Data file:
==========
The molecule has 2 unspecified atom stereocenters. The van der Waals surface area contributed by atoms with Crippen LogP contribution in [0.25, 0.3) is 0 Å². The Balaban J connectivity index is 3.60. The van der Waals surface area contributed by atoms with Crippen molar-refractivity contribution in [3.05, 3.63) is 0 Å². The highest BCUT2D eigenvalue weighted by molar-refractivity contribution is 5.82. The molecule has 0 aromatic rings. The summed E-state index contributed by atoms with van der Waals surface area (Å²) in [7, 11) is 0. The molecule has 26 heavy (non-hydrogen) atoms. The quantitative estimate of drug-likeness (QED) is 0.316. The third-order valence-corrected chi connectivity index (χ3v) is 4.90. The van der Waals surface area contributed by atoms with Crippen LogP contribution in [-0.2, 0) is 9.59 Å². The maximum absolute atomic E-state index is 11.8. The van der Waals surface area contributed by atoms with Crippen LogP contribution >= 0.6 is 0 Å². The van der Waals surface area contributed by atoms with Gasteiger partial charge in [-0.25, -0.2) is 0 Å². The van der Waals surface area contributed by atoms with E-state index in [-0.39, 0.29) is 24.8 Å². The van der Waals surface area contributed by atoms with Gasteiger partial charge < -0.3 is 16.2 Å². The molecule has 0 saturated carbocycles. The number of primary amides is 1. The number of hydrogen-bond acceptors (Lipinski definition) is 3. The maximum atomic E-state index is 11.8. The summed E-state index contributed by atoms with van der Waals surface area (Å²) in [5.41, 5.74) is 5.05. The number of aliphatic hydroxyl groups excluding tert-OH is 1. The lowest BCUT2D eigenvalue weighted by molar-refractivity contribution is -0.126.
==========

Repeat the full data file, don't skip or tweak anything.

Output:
The molecule has 2 unspecified atom stereocenters. The van der Waals surface area contributed by atoms with Crippen LogP contribution in [0.25, 0.3) is 0 Å². The Balaban J connectivity index is 3.60. The van der Waals surface area contributed by atoms with Crippen molar-refractivity contribution in [3.05, 3.63) is 0 Å². The highest BCUT2D eigenvalue weighted by molar-refractivity contribution is 5.82. The molecule has 0 aromatic rings. The summed E-state index contributed by atoms with van der Waals surface area (Å²) in [7, 11) is 0. The molecule has 26 heavy (non-hydrogen) atoms. The quantitative estimate of drug-likeness (QED) is 0.316. The third-order valence-corrected chi connectivity index (χ3v) is 4.90. The van der Waals surface area contributed by atoms with Crippen LogP contribution in [-0.2, 0) is 9.59 Å². The maximum absolute atomic E-state index is 11.8. The van der Waals surface area contributed by atoms with Crippen LogP contribution >= 0.6 is 0 Å². The van der Waals surface area contributed by atoms with Gasteiger partial charge in [-0.25, -0.2) is 0 Å². The van der Waals surface area contributed by atoms with E-state index in [-0.39, 0.29) is 24.8 Å². The van der Waals surface area contributed by atoms with Gasteiger partial charge < -0.3 is 16.2 Å². The molecule has 0 saturated carbocycles. The number of primary amides is 1. The number of hydrogen-bond acceptors (Lipinski definition) is 3. The maximum atomic E-state index is 11.8. The summed E-state index contributed by atoms with van der Waals surface area (Å²) in [5.41, 5.74) is 5.05. The number of aliphatic hydroxyl groups excluding tert-OH is 1. The lowest BCUT2D eigenvalue weighted by molar-refractivity contribution is -0.126.